Etbin Kristan

From Wikipedia, the free encyclopedia
Jump to: navigation, search
Etbin Kristan

Etbin Kristan (15 April 1867 – 22 November 1953) was a Slovenian labour leader and Social Democratic politician and writer during the late-Austrian-Hungarian and the Yugoslav monarchy.[1]


Kristan was born in Ljubljana, Duchy of Carniola, Austria-Hungary (now the capital of Slovenia). He attended high school in Ljubljana and in Zagreb. After finishing high school, he enrolled in the military school in Karlovac. In 1887, he quit the military, moved to Vienna, and dedicated himself to journalism.

In Vienna, he became active in the labor movement. In 1896, he co-founded the Yugoslav Social Democratic Party (JSDS), and served as its chairman until 1914. Kristan belonged to the left wing of the party. He advocated cultural autonomy for all the peoples in the Austro-Hungarian Empire, and clashed with the right wing of his party (represented by Albin Prepeluh, Dragotin Lončar and Josip Ferfolja), which demanded territorial autonomy for Yugoslav peoples.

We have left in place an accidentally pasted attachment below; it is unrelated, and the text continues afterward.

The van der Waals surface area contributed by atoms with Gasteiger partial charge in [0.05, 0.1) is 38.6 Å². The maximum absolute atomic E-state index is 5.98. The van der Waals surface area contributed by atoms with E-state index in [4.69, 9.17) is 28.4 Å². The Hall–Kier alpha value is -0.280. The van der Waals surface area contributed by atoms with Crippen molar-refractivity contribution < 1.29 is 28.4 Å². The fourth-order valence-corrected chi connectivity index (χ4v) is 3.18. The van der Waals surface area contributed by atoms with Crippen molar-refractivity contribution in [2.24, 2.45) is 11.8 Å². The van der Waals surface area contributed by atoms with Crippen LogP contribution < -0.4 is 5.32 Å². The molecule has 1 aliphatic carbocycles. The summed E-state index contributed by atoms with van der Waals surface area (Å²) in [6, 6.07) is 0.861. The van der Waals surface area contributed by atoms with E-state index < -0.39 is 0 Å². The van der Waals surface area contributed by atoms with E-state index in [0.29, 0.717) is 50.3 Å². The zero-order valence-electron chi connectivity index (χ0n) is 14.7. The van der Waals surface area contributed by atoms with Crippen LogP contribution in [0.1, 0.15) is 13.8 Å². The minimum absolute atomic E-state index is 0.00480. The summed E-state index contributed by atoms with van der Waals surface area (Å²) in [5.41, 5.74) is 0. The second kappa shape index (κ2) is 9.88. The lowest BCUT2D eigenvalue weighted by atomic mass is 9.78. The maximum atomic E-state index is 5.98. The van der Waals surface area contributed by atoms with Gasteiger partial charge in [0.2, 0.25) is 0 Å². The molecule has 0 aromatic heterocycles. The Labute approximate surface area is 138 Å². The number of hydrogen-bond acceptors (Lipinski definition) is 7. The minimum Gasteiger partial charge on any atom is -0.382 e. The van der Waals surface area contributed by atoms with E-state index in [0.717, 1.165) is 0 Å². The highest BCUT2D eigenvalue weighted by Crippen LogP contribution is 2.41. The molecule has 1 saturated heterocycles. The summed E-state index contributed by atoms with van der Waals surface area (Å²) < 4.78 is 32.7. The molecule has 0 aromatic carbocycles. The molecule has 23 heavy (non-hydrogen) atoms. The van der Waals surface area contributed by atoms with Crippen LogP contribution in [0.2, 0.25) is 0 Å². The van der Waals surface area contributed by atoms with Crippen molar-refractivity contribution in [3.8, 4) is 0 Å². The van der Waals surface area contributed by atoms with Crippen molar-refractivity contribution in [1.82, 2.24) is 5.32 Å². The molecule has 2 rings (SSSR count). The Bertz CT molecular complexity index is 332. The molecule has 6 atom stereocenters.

In 1914, he emigrated to the United States. He returned shortly after the end of World War I and served as member of the first parliament of the Kingdom of Serbs, Croats and Slovenes. Disappointed by the political development in Yugoslavia, he moved back to America in 1921. He settled in Cleveland, Ohio, and co-founded the Slovene Republican Association of America, which he chaired.

He returned to Yugoslavia shortly before his death in 1951. He died in Ljubljana in 1953.

Literary career[edit]

In addition to his political career, Kristan was a translator, journalist, poet, and novelist, and the editor of many Slovene publications based in Europe and the United States.


  1. ^ Jurak, Mirko (Winter 1985). ""The New World" in Etbin Kristan's Plays". MELUS. The Society for the Study of the Multi-Ethnic Literature of the United States. 12 (4): 53–61. JSTOR 466926. 

External links[edit]